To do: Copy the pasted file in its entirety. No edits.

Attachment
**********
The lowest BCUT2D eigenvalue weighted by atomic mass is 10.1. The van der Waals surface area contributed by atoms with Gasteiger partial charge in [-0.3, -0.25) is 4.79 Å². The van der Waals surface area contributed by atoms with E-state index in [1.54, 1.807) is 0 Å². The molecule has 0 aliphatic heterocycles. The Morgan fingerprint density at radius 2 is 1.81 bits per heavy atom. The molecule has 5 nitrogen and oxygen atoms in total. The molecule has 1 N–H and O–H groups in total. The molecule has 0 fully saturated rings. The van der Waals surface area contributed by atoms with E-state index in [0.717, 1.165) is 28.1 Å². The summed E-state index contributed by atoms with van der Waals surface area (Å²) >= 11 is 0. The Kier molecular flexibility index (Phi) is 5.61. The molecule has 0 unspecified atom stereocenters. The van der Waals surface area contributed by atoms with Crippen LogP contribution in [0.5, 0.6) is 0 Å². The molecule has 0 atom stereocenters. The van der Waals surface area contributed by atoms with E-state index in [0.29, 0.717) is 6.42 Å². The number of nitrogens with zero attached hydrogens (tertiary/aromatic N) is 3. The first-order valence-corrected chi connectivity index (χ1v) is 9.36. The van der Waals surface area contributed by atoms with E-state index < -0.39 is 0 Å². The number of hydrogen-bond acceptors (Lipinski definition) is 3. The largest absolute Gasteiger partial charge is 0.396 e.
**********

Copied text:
The lowest BCUT2D eigenvalue weighted by atomic mass is 10.1. The van der Waals surface area contributed by atoms with Gasteiger partial charge in [-0.3, -0.25) is 4.79 Å². The van der Waals surface area contributed by atoms with E-state index in [1.54, 1.807) is 0 Å². The molecule has 0 aliphatic heterocycles. The Morgan fingerprint density at radius 2 is 1.81 bits per heavy atom. The molecule has 5 nitrogen and oxygen atoms in total. The molecule has 1 N–H and O–H groups in total. The molecule has 0 fully saturated rings. The van der Waals surface area contributed by atoms with E-state index in [0.717, 1.165) is 28.1 Å². The summed E-state index contributed by atoms with van der Waals surface area (Å²) >= 11 is 0. The Kier molecular flexibility index (Phi) is 5.61. The molecule has 0 unspecified atom stereocenters. The van der Waals surface area contributed by atoms with Crippen LogP contribution in [0.5, 0.6) is 0 Å². The molecule has 0 atom stereocenters. The van der Waals surface area contributed by atoms with E-state index in [0.29, 0.717) is 6.42 Å². The number of nitrogens with zero attached hydrogens (tertiary/aromatic N) is 3. The first-order valence-corrected chi connectivity index (χ1v) is 9.36. The van der Waals surface area contributed by atoms with E-state index < -0.39 is 0 Å². The number of hydrogen-bond acceptors (Lipinski definition) is 3. The largest absolute Gasteiger partial charge is 0.396 e.